We had previously called out PD (NC) as the only driller poised for a rig count beat vs. prior consensus, with HP & ESI (NC) in-line and NBR & PTEN tracking to lower 3Q exit rates. HP did fall largely in consensus on revenue, with its rig count within the prior guidance range and FCF execution offsetting the modest downward revision. PTEN hit its prior guidance of 142 average rigs operating (as it provides monthly rig count updates), but the 3Q exit rate was lower than we had previously modeled, leading to a nudge-down of 4Q ests. NBR L48 rig count of 108 fell below the prior soft guide of 110-111, and the 4Q bogey of 100 L48 rigs captures the similarly lower/expect 3Q exit. PD (NC) hit revenue, but our tracker did not pick up the modestly worse/expected US drilling decline (perhaps due to the mix of Tier-1 vs. Tier-2 rigs that rolled off).
PUMP will report 3Q19 results today AMC, bringing operational results back into focus (at least temporarily) after the internal review and related inquiries have dominated the narrative since Aug. On Oct 9th, PUMP announced the effectively utilized fleet count for 3Q was 25.1 (vs. 25.6 in 2Q) and guided to 18-20 fleets for 4Q (-26% at midpoint), with no other 3Q/4Q detail provided. Among peers that report/guide to similar effective utilization metrics, FTSI guided to a 26% decrease and legacy Keane guided to a ~23% decline. Figures for PTEN & LBRT depict deployed spreads based on commentary and are thus less comparable, which perhaps also skews the comparability of cited EBITDA/spread metrics. Tables within show 3Q/4Q consensus for PUMP, with figures for peers based on results/guides (or ests in the absence of guidance). We continue to see the market in somewhat of a ‘holding pattern’ on PUMP, with those currently involved leaning into the ~$630/HP valuation (limited downside?), and others waiting for clarity on the SEC review/mgmt re-org.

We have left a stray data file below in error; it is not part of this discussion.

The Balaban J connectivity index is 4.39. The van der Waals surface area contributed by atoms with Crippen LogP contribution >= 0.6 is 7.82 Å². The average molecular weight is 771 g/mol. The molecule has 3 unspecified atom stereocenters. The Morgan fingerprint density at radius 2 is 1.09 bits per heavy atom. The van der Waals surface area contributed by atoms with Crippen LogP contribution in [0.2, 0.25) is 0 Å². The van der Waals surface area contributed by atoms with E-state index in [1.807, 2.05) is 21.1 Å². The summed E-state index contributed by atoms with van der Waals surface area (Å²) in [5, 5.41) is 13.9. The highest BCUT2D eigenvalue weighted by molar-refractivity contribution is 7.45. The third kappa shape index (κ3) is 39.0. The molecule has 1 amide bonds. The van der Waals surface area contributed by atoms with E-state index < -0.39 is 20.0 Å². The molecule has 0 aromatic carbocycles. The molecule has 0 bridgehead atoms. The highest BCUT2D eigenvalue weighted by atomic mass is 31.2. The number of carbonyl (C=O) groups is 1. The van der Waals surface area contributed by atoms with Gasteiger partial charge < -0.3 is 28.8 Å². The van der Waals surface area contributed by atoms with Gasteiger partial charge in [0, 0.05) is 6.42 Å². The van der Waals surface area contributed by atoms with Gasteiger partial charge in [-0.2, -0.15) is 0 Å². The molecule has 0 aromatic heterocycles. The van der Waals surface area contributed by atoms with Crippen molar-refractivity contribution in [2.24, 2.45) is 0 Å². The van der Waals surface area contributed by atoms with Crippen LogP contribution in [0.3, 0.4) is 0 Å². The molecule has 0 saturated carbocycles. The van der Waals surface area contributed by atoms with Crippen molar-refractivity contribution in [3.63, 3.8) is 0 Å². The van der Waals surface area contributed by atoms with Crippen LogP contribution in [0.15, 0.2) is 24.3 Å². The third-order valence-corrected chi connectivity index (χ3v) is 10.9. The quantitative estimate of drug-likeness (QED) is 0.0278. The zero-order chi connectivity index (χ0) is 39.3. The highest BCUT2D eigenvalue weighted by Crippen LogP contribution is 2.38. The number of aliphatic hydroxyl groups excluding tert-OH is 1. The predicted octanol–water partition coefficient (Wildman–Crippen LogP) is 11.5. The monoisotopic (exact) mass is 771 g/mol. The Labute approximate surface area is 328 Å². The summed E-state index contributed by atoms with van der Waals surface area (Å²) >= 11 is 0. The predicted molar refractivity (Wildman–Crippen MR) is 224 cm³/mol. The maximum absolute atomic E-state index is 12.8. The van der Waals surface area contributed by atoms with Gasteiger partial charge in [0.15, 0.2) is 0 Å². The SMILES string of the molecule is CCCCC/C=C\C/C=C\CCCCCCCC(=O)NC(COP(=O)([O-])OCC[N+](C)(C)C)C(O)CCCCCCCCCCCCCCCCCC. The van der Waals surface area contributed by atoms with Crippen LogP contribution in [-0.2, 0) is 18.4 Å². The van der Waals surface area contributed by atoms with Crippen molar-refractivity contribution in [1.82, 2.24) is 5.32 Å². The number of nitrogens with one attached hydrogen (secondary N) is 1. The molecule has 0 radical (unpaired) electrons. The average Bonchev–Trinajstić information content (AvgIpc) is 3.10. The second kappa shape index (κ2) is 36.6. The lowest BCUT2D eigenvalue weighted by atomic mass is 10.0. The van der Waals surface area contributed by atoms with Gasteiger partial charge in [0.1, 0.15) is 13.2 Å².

In this week’s CHOW, we take an early look at implied 2020 capex based on early E&P budgets thus far in 3Q earnings. E&P budgets are tracking down 19%, albeit based on a limited sample and weighed down by massive cuts by OXY, and to a lesser extent, CHK and EQT. We chart the spending data, and then map out OFS exposure to each respective E&P based on YTD frac activity and active rig counts.